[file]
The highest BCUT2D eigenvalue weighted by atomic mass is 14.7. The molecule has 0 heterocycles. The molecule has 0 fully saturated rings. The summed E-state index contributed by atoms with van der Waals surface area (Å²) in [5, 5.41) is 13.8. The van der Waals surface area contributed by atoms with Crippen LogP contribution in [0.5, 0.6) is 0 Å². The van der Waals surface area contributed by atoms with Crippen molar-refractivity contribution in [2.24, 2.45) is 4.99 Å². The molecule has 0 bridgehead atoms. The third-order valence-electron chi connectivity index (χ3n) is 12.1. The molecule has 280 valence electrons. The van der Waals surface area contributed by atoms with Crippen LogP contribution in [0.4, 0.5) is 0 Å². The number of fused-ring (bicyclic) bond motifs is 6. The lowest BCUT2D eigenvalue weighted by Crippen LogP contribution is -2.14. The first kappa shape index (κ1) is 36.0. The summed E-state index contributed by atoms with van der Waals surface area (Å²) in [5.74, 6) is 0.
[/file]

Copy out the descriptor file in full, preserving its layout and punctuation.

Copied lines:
The highest BCUT2D eigenvalue weighted by atomic mass is 14.7. The molecule has 0 heterocycles. The molecule has 0 fully saturated rings. The summed E-state index contributed by atoms with van der Waals surface area (Å²) in [5, 5.41) is 13.8. The van der Waals surface area contributed by atoms with Crippen LogP contribution in [0.5, 0.6) is 0 Å². The van der Waals surface area contributed by atoms with Crippen molar-refractivity contribution in [2.24, 2.45) is 4.99 Å². The molecule has 0 bridgehead atoms. The third-order valence-electron chi connectivity index (χ3n) is 12.1. The molecule has 280 valence electrons. The van der Waals surface area contributed by atoms with Crippen LogP contribution in [0.4, 0.5) is 0 Å². The number of fused-ring (bicyclic) bond motifs is 6. The lowest BCUT2D eigenvalue weighted by Crippen LogP contribution is -2.14. The first kappa shape index (κ1) is 36.0. The summed E-state index contributed by atoms with van der Waals surface area (Å²) in [5.74, 6) is 0.